PM Modi pays tributes to Indian soldiers martyred during World War I
Prime Minister Narendra Modi, Tuesday, led the nation in paying tribute to thousands of Indian soldiers martyred during the World War I.
New Delhi: Prime Minister Narendra Modi, Tuesday, led the nation in paying tribute to thousands of Indian soldiers martyred during the World War I.
PM Modi placed a wreath at Amar Jawan Jyoti, India Gate and saluted the gallantry and sacrifice of Indian troops who fought alongside the British 100 years ago. At least 74,187 Indian soldiers were martyred in the war.
The Army is commemorating the centenary of the First World War (1914-1918) from March 10-14 in memory of the 1.5 million Indian soldiers who fought in the war.
March 10 coincides with the Battle of Neuve Chapelle marking the British offensive in Artois region of France in which the Garhwal Brigade and Meerut Division of the Indian Corps participated.
The period between 2014 and 2018 is being commemorated as the World War I's centenary.
Yesterday, President Pranab Mukherjee and diplomatic heads of nations part of World War I participated in a wreath-laying ceremony organised at India Gate.
The highlight of the commemoration is expected to be an exhibition at Manekshaw Centre, which will be inaugurated by the President today.
"This is an endeavour of the Indian Army to commemorate the supreme gallantry and sacrifice that Indian soldiers rendered in various theatres of the World War 1," Major General NP Singh, Chief of Staff of the 2 Corps said.
Maj Gen Singh, who is organising the event, said the Indian Corps won 13,000 medals for gallantry including 11 Victoria Cross, the highest gallantry award in England.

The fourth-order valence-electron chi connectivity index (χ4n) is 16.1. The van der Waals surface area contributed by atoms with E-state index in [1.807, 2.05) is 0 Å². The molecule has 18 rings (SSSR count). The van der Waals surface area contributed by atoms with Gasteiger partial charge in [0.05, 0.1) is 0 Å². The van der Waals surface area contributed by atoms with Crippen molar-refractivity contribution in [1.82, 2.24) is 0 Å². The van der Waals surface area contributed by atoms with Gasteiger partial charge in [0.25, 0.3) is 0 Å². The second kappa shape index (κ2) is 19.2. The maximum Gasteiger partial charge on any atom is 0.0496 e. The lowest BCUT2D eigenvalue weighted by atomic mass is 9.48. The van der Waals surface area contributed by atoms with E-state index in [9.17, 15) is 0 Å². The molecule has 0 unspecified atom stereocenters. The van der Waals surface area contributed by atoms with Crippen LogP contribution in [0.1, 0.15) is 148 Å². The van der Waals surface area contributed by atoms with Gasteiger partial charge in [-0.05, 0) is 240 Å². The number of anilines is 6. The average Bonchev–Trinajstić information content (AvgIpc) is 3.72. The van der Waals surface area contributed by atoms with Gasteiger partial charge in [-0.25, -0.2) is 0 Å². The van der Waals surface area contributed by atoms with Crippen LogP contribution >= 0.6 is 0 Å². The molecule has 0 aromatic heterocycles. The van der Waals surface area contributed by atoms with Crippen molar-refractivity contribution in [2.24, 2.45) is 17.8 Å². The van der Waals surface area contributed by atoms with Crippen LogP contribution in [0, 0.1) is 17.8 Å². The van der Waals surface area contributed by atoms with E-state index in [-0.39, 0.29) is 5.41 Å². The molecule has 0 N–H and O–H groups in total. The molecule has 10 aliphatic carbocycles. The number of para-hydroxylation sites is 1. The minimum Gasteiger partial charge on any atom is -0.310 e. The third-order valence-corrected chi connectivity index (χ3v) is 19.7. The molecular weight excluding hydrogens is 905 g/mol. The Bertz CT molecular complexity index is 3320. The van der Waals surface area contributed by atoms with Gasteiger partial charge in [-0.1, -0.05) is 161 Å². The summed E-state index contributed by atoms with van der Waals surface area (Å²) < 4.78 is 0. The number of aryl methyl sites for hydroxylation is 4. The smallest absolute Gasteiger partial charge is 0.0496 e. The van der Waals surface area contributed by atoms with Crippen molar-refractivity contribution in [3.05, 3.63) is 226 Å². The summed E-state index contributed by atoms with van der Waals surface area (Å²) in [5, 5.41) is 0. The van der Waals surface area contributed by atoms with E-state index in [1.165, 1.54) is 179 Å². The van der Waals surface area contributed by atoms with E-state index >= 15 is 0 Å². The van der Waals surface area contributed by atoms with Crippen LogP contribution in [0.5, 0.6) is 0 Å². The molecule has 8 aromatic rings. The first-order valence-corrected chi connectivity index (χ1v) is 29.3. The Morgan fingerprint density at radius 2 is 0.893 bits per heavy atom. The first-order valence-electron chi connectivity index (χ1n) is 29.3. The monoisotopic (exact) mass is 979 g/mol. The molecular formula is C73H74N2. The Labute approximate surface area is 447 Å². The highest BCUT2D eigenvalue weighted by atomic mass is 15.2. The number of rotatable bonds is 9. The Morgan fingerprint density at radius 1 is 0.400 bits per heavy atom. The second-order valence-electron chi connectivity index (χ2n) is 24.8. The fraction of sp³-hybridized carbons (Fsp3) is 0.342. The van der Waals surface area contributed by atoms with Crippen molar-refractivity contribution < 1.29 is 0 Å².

He added that the exhibition promises to take one back to the World War I era. The 'Corner of Remembrance' in the exhibition will have old letters, an old home in neglect with belongings of soldiers, giving a feeling of anxiousness of the families waiting for their sons to return home.
The 'Sacrifice Hall' will include replicas of Amar Jawan Jyoti, Indian memorials, busts and paintings of Victoria Cross Winners in India and abroad.
The outdoor props of the exhibition will give a glimpse of the dress, equipment, bunkers, guns and replica of Brighton Hospital.
The miniature Brighton Hospital will depict the treatment and the trauma that the Indian Soldiers went through.
A dynamic band display by the Indian Army brass and pipe bands will also be conducted as part of the mega event.
The Army has also created a replica of a World War I bunker with live props showcasing the living conditions that the Indian soldiers endured for years during the war. Water jugs, guns, knives, plates and flasks among others used by the soldiers then will also be on display.
The Army was able to trace some of the family members of the Victoria Cross winners including two who are now part of the force. "It is a proud moment for me. If a chance comes, I will live up to my grandfather's name by doing a gallantry act myself," Lance Naik Bahadur Rana of the Gorkha Rifles said.
His grandfather rifleman Karan Bahadur Rana was in 3rd Queen Alexandria's Own Gurkha Rifles and had won the Victoria Cross for working a Lewis gun under intense fire to engage an enemy machine gun, finally assisting with covering fire in the withdrawal until the enemy was close on him.
For Col Rajinder Singh, it is a rare honour to serve in the same unit as his grandfather rifleman Gobind Singh and father (Retd) Brigadier Ganga Singh.
His grandfather was in 2nd Lancers when he won the Victoria Cross for thrice volunteering to carry messages between Regiment and Brigade Headquarters (1.5 miles) which was under observation and heavy fire of the enemy.
"He succeeded each time in delivering message although in each occasion his horse was shot and he was compelled to finish his journey on foot," Col Singh, who is also was 2nd Lancers, said.
During the First World War, India contributed over 1.5 million men from 12 Cavalry Regiments, 13 Infantry Regiments and several other units of arms and services, out of which 74,000 were killed and over 67,000 were wounded in various battle fields of Europe, Africa and Asia.
Nearly every sixth soldier fighting on behalf of the British Empire came from the Indian subcontinent.